Thursday, July 11, 2013

Bad news story of the day: MMA Underground's "Is the outrage over Cyborg really about aesthetics?"

In just bad news reporting, MMA Underground has an article that is titled "Is the outrage over Cyborg really about aesthetics?"  It mentions how Cris Cyborg seems to be excortiated for steroid use in a way that many other male fighters aren't.  He mentions how the most popular women's fighters - Gina Carano and now Ronda Rousey - are attractive as if it's relevant.  It is not.

But . . . what makes the article horrible isn't that it wonders if Cris Cyborg is being discriminated due to comparisons with prettier fighters.  What the article does is talk about how, y'know, when men are caught for steroid use it doesn't effect their popularity.

The question asked isn't if Cyborg is being discriminated against because she's not pretty but if she's being discriminated against because she's a woman.  Not because she's a not a pretty woman, but more because she fails to satisfy the criteria that most men have for "womanhood".

The answer to that is, "Well, duh, yeah."

A deeper analysis would talk about how men like to define acceptable womanhood and Cyborg has always been a contentious fighter because she destroys male stereotypes about what a woman should look like and how a woman should be.  The idea that a woman should be as physically powerful as a man, more than most men, with the kind of aggression in a fight that one associates with someone like Wanderlei Silva . . . well, that's disturbing to a lot of men.  That she then totally fails to court any particular image of conventional womanhood is doubly troubling - which is why male fight fans embrace fighters like Rousey and Carano, because while they fight, they still "look like women".  They don't challenge as many stereotypes about what a woman should "be", or, more precisely, what a man thinks a woman should be.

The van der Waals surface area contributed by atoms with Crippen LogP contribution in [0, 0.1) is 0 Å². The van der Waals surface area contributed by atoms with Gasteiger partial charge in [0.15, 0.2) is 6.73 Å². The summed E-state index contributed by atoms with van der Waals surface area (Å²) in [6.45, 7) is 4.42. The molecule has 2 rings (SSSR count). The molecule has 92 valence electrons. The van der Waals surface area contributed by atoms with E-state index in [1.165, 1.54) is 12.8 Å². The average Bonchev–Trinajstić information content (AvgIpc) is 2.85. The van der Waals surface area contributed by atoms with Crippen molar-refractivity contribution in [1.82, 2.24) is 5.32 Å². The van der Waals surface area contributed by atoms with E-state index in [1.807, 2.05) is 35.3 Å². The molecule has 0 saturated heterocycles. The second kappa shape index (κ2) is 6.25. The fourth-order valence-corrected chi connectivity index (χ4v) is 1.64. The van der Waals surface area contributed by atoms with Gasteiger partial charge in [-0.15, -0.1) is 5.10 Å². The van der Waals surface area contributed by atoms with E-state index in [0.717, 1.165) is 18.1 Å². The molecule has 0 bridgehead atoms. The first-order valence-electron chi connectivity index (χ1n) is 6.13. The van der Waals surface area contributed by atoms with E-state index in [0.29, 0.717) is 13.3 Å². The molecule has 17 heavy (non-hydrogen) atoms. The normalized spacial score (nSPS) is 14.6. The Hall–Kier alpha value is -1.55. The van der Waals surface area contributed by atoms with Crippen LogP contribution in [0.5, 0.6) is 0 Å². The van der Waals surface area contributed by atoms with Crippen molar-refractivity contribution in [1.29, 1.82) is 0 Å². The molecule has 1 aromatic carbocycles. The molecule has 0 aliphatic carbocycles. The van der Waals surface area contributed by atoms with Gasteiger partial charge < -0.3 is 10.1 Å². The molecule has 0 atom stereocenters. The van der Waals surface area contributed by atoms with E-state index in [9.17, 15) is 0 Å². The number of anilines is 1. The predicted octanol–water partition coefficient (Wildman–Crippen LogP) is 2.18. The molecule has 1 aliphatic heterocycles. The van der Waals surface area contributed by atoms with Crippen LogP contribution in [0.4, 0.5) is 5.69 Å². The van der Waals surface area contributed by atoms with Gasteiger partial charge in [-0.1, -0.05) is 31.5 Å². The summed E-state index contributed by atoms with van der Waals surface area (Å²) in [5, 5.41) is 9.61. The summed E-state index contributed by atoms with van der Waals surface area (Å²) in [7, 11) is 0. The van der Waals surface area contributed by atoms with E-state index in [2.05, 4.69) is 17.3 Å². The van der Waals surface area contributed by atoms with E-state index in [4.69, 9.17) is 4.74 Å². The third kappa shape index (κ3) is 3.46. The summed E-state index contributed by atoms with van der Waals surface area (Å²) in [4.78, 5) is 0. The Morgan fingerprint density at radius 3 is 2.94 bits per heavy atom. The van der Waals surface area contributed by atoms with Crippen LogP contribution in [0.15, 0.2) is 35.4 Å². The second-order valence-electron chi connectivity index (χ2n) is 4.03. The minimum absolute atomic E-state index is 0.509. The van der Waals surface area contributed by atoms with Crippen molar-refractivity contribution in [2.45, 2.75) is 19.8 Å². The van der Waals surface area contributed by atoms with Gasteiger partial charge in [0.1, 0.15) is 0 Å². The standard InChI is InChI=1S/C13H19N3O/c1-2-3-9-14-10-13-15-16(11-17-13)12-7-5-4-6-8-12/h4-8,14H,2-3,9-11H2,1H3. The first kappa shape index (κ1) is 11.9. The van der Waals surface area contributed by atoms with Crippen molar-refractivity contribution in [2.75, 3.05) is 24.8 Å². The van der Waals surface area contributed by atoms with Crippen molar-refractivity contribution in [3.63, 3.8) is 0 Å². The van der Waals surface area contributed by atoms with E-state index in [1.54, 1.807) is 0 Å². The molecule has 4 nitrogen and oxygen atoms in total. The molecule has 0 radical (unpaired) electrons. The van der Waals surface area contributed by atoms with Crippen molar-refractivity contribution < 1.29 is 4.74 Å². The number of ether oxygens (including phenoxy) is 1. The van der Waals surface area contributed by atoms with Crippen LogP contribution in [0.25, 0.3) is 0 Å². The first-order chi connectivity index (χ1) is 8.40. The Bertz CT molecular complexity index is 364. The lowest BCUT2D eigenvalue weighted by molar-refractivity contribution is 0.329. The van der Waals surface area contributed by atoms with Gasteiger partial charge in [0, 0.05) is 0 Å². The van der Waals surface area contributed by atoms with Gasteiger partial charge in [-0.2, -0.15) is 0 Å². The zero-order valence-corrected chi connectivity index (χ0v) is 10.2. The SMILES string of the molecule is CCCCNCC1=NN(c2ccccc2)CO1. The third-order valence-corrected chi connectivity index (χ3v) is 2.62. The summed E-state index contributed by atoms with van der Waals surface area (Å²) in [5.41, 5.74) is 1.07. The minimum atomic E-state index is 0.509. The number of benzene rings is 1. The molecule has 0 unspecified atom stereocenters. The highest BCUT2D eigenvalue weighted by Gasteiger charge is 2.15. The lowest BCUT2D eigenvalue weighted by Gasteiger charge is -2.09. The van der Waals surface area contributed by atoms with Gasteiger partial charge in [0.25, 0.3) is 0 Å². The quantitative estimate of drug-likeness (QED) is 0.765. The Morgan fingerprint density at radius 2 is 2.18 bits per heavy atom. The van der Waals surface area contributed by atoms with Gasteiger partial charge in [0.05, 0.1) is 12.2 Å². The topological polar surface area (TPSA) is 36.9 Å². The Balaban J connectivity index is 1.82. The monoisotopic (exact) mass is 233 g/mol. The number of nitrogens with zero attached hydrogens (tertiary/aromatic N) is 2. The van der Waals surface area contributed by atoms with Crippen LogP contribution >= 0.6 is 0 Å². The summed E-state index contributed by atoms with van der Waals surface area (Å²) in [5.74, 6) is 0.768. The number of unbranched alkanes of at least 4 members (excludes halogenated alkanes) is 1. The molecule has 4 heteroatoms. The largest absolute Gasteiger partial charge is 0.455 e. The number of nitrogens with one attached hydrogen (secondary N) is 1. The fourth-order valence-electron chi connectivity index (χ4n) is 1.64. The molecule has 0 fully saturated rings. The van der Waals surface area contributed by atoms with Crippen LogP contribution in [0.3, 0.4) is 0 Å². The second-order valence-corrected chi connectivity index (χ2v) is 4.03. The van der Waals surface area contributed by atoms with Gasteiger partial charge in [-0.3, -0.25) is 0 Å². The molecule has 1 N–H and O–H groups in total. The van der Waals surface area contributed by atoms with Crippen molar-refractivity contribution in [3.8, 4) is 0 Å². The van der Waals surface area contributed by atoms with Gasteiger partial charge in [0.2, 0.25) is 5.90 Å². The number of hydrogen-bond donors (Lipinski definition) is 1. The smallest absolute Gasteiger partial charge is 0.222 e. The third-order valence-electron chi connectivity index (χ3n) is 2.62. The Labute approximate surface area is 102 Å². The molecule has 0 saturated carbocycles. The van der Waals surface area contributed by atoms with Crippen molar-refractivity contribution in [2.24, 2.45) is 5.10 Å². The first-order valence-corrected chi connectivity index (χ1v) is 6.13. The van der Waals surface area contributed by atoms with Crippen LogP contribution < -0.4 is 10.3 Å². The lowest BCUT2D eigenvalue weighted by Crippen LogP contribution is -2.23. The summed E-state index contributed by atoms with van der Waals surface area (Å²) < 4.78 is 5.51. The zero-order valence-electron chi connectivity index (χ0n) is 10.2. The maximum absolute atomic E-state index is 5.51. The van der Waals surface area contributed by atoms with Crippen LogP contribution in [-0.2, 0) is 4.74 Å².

So when this unrepentant physical woman fighter, incredibly strong, not just for a woman but period, who has the kind of aggression we associate with the most terrifying fighters, who then goes on to reject most of the forms of womanhood - she doesn't try to go around pretty, she walks around pretty much exactly like any elite male athlete might go, lots of t-shirts and comfortable shoes, sexist men look for a reason to hate her.  Her steriods bounce merely gave them that rationale.  They can say she's bad for the sport, she's a cheat, so forth and so on, even when they're far less interested in condemning male fighters for the same misdeeds (much less the discussion about testosterone replacement therapy, where men can legally acquire anabolic steroids!).

The question isn't if Cris Cyborg is discriminated vis-a-vis other women.  It's simply how much she's being discriminated due to sexist bullshit.  (Right answer: a lot.)

So, bad article!  Bad!

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